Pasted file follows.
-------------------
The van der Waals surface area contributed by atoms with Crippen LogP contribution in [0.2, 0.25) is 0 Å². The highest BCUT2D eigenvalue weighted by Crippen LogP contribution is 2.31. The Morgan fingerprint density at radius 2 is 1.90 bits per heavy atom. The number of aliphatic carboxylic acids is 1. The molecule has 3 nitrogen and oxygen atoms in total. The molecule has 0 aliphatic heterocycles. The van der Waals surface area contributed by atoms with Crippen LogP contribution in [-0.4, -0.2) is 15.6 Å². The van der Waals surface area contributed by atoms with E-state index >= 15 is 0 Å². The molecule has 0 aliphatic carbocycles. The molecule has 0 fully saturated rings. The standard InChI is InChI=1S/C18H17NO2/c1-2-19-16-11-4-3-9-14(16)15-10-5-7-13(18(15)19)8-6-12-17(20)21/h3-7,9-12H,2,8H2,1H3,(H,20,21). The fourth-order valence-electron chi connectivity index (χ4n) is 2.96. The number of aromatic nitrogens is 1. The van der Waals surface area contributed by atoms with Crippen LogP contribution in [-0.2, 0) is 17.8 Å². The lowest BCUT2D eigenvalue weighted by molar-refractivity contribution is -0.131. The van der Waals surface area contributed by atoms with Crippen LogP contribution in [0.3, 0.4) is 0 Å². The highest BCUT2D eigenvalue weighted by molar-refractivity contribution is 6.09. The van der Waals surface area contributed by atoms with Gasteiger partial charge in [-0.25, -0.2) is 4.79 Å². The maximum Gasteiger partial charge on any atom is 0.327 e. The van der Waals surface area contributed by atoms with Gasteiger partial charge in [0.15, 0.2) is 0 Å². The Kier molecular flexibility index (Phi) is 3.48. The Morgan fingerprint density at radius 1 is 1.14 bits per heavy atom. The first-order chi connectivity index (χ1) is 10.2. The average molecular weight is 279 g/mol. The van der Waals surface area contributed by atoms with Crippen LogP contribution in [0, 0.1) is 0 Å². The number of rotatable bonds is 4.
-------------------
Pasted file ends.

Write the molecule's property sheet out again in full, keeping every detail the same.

The van der Waals surface area contributed by atoms with Crippen LogP contribution in [0.2, 0.25) is 0 Å². The highest BCUT2D eigenvalue weighted by Crippen LogP contribution is 2.31. The Morgan fingerprint density at radius 2 is 1.90 bits per heavy atom. The number of aliphatic carboxylic acids is 1. The molecule has 3 nitrogen and oxygen atoms in total. The molecule has 0 aliphatic heterocycles. The van der Waals surface area contributed by atoms with Crippen LogP contribution in [-0.4, -0.2) is 15.6 Å². The van der Waals surface area contributed by atoms with E-state index >= 15 is 0 Å². The molecule has 0 aliphatic carbocycles. The molecule has 0 fully saturated rings. The standard InChI is InChI=1S/C18H17NO2/c1-2-19-16-11-4-3-9-14(16)15-10-5-7-13(18(15)19)8-6-12-17(20)21/h3-7,9-12H,2,8H2,1H3,(H,20,21). The fourth-order valence-electron chi connectivity index (χ4n) is 2.96. The number of aromatic nitrogens is 1. The van der Waals surface area contributed by atoms with Crippen LogP contribution in [-0.2, 0) is 17.8 Å². The lowest BCUT2D eigenvalue weighted by molar-refractivity contribution is -0.131. The van der Waals surface area contributed by atoms with Crippen LogP contribution in [0.3, 0.4) is 0 Å². The highest BCUT2D eigenvalue weighted by molar-refractivity contribution is 6.09. The van der Waals surface area contributed by atoms with Gasteiger partial charge in [-0.25, -0.2) is 4.79 Å². The maximum Gasteiger partial charge on any atom is 0.327 e. The van der Waals surface area contributed by atoms with Gasteiger partial charge in [0.15, 0.2) is 0 Å². The Kier molecular flexibility index (Phi) is 3.48. The Morgan fingerprint density at radius 1 is 1.14 bits per heavy atom. The first-order chi connectivity index (χ1) is 10.2. The average molecular weight is 279 g/mol. The van der Waals surface area contributed by atoms with Crippen LogP contribution in [0, 0.1) is 0 Å². The number of rotatable bonds is 4.